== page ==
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Fleet Failures Increase Despite Higher Freight Demand

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Fleet Failures Increase Despite Higher Freight Demand

Despite improved freight demand, ongoing cost and regulatory pressures are to blame for the highest level of fleet failures in more than three years, according to Avondale Partners analyst Donald Broughton.

A total of 335 fleets with 7,775 trucks failed during the fourth quarter, the highest since the third quarter of 2010 and more than double the 150 carriers and 2,515 trucks in the final quarter of 2012.

"In the past, we haven't had a period where demand is growing and capacity is coming out of the industry at meaningful levels," Broughton said. "If that continues, it could be very powerful for pricing for truckload carriers."

If demand and capacity trends continue, truckload pricing may rise later this year by "strong single digits," he said, suggesting 6 to 8 percent.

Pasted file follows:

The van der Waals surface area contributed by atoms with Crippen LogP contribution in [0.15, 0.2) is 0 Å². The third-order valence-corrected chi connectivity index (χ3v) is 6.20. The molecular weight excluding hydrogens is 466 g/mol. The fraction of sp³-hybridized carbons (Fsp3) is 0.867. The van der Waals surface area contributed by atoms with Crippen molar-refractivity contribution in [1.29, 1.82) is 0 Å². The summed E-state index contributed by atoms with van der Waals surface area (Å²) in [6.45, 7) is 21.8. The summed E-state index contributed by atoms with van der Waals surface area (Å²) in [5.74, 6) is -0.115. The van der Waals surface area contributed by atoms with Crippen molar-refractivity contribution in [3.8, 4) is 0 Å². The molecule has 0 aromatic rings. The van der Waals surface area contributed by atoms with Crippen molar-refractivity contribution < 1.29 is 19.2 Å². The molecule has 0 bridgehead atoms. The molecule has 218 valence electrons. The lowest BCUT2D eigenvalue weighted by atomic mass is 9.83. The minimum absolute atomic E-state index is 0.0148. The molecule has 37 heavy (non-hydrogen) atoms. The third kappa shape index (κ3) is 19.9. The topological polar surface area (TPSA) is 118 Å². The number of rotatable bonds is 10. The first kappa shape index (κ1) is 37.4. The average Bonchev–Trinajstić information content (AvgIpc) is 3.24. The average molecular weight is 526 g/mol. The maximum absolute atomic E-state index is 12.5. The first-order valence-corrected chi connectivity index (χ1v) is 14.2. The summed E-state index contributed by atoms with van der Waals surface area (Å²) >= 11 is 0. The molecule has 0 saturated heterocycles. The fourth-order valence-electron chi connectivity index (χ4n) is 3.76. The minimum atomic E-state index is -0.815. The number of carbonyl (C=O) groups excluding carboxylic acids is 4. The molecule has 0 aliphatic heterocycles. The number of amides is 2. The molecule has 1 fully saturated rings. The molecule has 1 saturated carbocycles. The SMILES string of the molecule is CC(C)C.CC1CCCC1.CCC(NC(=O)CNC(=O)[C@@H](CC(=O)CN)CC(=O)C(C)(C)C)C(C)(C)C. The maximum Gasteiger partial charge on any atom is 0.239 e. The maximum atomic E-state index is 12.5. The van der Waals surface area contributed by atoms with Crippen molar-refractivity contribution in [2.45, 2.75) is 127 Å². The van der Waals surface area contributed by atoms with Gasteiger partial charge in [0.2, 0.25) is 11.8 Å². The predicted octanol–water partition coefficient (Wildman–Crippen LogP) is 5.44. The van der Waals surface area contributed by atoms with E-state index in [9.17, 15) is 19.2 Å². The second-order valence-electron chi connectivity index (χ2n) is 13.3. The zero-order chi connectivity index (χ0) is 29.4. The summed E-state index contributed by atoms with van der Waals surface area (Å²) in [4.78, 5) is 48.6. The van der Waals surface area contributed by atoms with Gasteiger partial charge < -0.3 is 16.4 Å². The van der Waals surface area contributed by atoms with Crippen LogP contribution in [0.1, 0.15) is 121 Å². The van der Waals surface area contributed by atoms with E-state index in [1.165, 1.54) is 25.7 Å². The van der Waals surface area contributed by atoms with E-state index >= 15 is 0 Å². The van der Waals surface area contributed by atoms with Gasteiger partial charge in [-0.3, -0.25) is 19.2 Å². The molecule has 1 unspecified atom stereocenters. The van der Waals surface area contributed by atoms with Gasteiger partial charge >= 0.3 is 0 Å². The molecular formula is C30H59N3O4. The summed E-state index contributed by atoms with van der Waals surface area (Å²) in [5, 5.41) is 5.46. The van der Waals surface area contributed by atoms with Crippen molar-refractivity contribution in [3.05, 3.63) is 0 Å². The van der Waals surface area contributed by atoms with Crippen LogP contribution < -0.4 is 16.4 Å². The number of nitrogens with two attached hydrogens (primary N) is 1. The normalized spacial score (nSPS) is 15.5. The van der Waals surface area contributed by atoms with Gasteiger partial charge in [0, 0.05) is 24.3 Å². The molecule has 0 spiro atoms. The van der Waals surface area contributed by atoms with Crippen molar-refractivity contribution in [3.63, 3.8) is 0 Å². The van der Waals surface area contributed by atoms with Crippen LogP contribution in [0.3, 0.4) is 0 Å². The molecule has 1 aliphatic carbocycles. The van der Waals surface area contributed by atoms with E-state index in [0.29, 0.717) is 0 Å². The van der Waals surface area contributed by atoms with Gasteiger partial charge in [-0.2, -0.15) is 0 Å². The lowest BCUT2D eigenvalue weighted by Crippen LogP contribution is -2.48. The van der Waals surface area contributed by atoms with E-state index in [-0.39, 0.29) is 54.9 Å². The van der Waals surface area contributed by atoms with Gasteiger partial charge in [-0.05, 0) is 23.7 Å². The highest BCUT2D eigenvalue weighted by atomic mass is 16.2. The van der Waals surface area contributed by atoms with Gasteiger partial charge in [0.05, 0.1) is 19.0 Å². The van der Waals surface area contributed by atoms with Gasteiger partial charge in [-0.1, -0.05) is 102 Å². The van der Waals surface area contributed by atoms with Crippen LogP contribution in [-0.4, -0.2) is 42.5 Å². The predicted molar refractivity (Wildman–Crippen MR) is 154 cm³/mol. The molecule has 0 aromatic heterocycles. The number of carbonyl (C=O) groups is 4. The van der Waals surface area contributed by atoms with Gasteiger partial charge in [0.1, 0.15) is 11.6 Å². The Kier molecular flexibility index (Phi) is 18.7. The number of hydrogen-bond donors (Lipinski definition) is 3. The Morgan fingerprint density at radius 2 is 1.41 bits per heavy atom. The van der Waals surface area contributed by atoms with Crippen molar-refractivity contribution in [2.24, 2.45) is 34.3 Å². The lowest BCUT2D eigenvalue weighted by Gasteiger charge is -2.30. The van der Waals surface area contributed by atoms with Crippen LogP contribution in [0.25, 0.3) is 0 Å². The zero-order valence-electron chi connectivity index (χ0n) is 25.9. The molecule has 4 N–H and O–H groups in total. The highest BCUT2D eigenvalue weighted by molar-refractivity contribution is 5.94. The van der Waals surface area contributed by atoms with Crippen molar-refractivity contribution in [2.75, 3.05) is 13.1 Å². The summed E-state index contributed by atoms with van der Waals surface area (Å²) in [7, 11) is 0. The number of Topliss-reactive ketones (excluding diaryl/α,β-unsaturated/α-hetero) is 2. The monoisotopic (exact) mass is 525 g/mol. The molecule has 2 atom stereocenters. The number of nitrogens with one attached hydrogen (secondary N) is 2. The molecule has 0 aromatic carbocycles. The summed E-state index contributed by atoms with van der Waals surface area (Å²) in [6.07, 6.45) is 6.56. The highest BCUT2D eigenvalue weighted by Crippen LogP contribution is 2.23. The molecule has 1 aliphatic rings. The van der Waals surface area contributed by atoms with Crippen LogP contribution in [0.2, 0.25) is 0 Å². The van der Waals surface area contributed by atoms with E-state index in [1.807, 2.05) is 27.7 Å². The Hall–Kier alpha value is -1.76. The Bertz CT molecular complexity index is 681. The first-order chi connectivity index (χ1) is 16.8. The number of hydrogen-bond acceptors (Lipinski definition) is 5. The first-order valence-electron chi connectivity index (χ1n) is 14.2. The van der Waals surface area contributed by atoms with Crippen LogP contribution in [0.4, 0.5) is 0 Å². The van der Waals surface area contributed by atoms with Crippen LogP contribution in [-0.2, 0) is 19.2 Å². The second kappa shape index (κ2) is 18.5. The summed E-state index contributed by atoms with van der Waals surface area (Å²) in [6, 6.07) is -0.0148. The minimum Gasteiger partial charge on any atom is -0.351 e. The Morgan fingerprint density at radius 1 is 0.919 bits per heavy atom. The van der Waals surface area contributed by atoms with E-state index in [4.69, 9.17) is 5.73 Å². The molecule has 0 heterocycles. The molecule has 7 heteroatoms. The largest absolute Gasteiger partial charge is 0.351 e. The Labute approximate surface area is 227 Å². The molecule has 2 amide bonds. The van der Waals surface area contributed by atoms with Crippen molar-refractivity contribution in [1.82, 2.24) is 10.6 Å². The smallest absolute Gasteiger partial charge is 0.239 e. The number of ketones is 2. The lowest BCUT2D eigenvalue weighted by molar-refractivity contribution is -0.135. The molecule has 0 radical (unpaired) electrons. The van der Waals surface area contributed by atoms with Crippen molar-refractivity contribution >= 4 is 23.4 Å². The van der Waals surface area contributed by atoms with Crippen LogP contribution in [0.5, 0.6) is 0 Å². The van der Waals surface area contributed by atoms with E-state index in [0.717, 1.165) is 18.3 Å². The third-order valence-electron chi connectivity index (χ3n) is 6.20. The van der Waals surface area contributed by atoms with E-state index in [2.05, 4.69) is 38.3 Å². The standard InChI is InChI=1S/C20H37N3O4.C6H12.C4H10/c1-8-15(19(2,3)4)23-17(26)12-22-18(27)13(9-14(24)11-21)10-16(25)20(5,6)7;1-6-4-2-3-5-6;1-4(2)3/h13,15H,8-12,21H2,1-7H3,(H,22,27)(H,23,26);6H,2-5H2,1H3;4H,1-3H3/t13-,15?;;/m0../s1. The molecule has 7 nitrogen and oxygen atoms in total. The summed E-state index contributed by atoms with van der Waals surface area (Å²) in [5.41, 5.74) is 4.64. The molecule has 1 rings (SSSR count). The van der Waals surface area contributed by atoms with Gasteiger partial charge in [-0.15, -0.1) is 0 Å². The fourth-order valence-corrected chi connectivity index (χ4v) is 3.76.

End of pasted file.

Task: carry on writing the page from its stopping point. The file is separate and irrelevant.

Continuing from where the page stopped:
That would be a sharp increase from the 1.8 percent pace shown for the past 12 months in his report.

Broughton also emphasized a push toward continued pay increases.

Wage increases in 2012 and 2013 "have brought wages back to more competitive levels relative to other industries," Broughton said. "Expect pay increases in 2014 to be more geared towards 'gain sharing,'" the report said, referring to "bonus pay related to fuel economy, utilization, safety and service."

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You are here: Home News In Brief Fleet Failures Increase Despite Higher Freight Demand